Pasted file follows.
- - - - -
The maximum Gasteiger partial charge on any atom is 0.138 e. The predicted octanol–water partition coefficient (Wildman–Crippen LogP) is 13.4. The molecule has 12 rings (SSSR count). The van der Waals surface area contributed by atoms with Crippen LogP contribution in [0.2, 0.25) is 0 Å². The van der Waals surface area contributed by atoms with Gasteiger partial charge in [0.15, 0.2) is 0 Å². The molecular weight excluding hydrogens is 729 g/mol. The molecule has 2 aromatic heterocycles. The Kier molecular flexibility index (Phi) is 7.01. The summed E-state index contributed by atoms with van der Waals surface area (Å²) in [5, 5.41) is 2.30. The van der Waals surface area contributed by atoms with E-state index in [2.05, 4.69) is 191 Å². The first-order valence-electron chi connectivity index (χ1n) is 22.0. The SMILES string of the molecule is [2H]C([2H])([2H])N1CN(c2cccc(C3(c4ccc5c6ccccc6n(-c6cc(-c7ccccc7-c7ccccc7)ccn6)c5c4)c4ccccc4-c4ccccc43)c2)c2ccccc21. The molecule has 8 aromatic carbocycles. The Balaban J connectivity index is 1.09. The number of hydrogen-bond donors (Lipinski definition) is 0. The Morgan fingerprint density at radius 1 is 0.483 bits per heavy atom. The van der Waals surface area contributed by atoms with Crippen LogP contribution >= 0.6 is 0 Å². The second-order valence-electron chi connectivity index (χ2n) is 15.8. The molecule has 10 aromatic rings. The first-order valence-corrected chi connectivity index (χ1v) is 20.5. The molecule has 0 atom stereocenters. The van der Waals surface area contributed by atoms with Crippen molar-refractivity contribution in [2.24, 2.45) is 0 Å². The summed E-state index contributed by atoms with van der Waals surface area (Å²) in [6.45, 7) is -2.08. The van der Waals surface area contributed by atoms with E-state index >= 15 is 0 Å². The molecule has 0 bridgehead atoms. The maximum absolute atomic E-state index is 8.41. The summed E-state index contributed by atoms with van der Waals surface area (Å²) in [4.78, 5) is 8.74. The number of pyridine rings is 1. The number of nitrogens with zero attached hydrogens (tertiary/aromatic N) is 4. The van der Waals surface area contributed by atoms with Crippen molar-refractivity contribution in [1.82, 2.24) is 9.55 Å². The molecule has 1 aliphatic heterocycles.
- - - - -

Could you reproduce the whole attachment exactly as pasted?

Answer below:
The maximum Gasteiger partial charge on any atom is 0.138 e. The predicted octanol–water partition coefficient (Wildman–Crippen LogP) is 13.4. The molecule has 12 rings (SSSR count). The van der Waals surface area contributed by atoms with Crippen LogP contribution in [0.2, 0.25) is 0 Å². The van der Waals surface area contributed by atoms with Gasteiger partial charge in [0.15, 0.2) is 0 Å². The molecular weight excluding hydrogens is 729 g/mol. The molecule has 2 aromatic heterocycles. The Kier molecular flexibility index (Phi) is 7.01. The summed E-state index contributed by atoms with van der Waals surface area (Å²) in [5, 5.41) is 2.30. The van der Waals surface area contributed by atoms with E-state index in [2.05, 4.69) is 191 Å². The first-order valence-electron chi connectivity index (χ1n) is 22.0. The SMILES string of the molecule is [2H]C([2H])([2H])N1CN(c2cccc(C3(c4ccc5c6ccccc6n(-c6cc(-c7ccccc7-c7ccccc7)ccn6)c5c4)c4ccccc4-c4ccccc43)c2)c2ccccc21. The molecule has 8 aromatic carbocycles. The Balaban J connectivity index is 1.09. The number of hydrogen-bond donors (Lipinski definition) is 0. The Morgan fingerprint density at radius 1 is 0.483 bits per heavy atom. The van der Waals surface area contributed by atoms with Crippen LogP contribution >= 0.6 is 0 Å². The second-order valence-electron chi connectivity index (χ2n) is 15.8. The molecule has 10 aromatic rings. The first-order valence-corrected chi connectivity index (χ1v) is 20.5. The molecule has 0 atom stereocenters. The van der Waals surface area contributed by atoms with Crippen molar-refractivity contribution in [2.24, 2.45) is 0 Å². The summed E-state index contributed by atoms with van der Waals surface area (Å²) in [6.45, 7) is -2.08. The van der Waals surface area contributed by atoms with E-state index >= 15 is 0 Å². The molecule has 0 bridgehead atoms. The maximum absolute atomic E-state index is 8.41. The summed E-state index contributed by atoms with van der Waals surface area (Å²) in [4.78, 5) is 8.74. The number of pyridine rings is 1. The number of nitrogens with zero attached hydrogens (tertiary/aromatic N) is 4. The van der Waals surface area contributed by atoms with Crippen molar-refractivity contribution in [1.82, 2.24) is 9.55 Å². The molecule has 1 aliphatic heterocycles.